Posted by: Dirk | August 28, 2012

Denmark positively goes negative

The FT reports that the Danish central bank (Nationalbanken) goes into negative territory:

Of all the many striking policy measures taken since the financial crisis, one of the most extraordinary has gone almost unremarked – the introduction of negative official interest rates by Denmark.

In an attempt to maintain its strict currency peg to the euro, the Danish central bank lowered its main deposit rate for banks – the certificate of deposit or CD rate – to -0.2 per cent last month.

The interesting thing to mention here is that going below zero seems to actually tighten lending:

“When we are at zero [for customers’ deposits], we can’t go any lower. We have to recover that money in other ways, so we do that by increasing our margins on loans,” Eivind Kolding, chief executive of Danske Bank, the country’s biggest lender, said this month.

This is perhaps a restriction coming from the balance sheets that can only be understood by, well, looking at them, If banks want to make profits and they lose some money on whatever front, they will try to recoup it somewhere else. So much should be clear. Once more reality can be better understood by looking at balance sheets than by looking at some old models that more or less dodge the question. Of course, Willem Buiter has written extensively on negative interest rates. (He now seems to prefer a quite drastic solution to the financial problems.)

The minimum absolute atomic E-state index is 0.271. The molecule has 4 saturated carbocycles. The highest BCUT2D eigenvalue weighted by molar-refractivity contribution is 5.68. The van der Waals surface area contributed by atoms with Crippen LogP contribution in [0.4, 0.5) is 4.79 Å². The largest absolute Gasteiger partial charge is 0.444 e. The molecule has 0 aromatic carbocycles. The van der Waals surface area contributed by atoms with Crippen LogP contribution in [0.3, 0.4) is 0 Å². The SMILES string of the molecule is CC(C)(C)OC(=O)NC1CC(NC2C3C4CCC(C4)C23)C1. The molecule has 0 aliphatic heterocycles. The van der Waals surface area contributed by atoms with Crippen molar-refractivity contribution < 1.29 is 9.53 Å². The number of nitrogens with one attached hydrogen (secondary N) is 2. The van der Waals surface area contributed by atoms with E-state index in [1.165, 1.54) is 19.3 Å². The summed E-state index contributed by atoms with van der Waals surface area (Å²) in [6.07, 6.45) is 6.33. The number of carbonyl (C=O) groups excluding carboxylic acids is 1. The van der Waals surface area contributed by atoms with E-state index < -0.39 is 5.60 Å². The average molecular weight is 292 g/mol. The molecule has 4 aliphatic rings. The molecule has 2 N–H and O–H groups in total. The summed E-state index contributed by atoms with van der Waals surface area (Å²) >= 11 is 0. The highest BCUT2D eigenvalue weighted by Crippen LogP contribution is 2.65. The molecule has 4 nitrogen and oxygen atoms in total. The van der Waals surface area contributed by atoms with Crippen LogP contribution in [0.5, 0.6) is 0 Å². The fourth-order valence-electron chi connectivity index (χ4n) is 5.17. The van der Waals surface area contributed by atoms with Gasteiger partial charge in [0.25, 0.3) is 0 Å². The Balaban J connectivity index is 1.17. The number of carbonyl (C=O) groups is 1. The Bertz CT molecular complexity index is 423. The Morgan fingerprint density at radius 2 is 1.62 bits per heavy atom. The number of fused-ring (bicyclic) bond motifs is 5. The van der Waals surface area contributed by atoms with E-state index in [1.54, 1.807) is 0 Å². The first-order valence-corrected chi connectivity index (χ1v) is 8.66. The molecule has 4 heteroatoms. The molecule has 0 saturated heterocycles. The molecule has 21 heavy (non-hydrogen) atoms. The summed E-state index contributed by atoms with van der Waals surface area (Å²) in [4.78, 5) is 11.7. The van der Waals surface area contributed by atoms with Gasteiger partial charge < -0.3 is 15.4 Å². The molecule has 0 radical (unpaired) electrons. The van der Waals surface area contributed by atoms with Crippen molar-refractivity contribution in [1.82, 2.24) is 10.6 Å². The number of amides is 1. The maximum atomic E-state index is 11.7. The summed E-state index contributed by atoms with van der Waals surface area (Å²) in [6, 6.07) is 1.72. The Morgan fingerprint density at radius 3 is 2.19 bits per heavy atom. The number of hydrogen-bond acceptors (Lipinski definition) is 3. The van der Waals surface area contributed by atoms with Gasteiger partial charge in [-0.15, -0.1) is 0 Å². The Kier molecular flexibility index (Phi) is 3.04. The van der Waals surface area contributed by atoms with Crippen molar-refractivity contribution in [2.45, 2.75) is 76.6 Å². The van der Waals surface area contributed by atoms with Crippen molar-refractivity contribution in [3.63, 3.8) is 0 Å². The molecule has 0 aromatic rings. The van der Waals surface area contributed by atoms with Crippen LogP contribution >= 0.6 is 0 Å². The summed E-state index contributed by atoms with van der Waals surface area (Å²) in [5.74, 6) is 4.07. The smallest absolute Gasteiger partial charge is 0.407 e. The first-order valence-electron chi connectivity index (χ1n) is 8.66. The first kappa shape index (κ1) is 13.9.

If you think that this is exciting, you might want to vote Republican in the next presidential elections if you’re an US citizen:

In early 2011, Mr. Ryan, newly installed as the chairman of the House Budget Committee, gave Ben Bernanke, the Federal Reserve chairman, a hard time over his expansionary policies. Rising commodity prices and long-term interest rates, he asserted, were harbingers of high inflation to come; “There is nothing more insidious that a country can do to its citizens,” he intoned, “than debase its currency.”

Since then, inflation has remained quiescent while long-term rates have plunged — and the U.S. economy would surely be in much worse shape than it is if Mr. Bernanke had allowed himself to be bullied into monetary tightening. But Mr. Ryan seems undaunted in his monetary views. Why?

Well, it’s right there in that 2005 speech to the Atlas Society, in which he declared that he always goes back to “Francisco d’Anconia’s speech on money” when thinking about monetary policy. Who? Never mind. That speech (which clocks in at a mere 23 paragraphs) is a case of hard-money obsession gone ballistic. Not only does the character in question, a Galt sidekick, call for a return to the gold standard, he denounces the notion of paper money and demands a return to gold coins.

For the record, the U.S. currency supply has consisted overwhelmingly of paper money, not gold and silver coins, since the early 1800s. So if Mr. Ryan really thinks that Francisco d’Anconia had it right, he wants to turn the clock back not one but two centuries.

source: Paul Krugman’s blog

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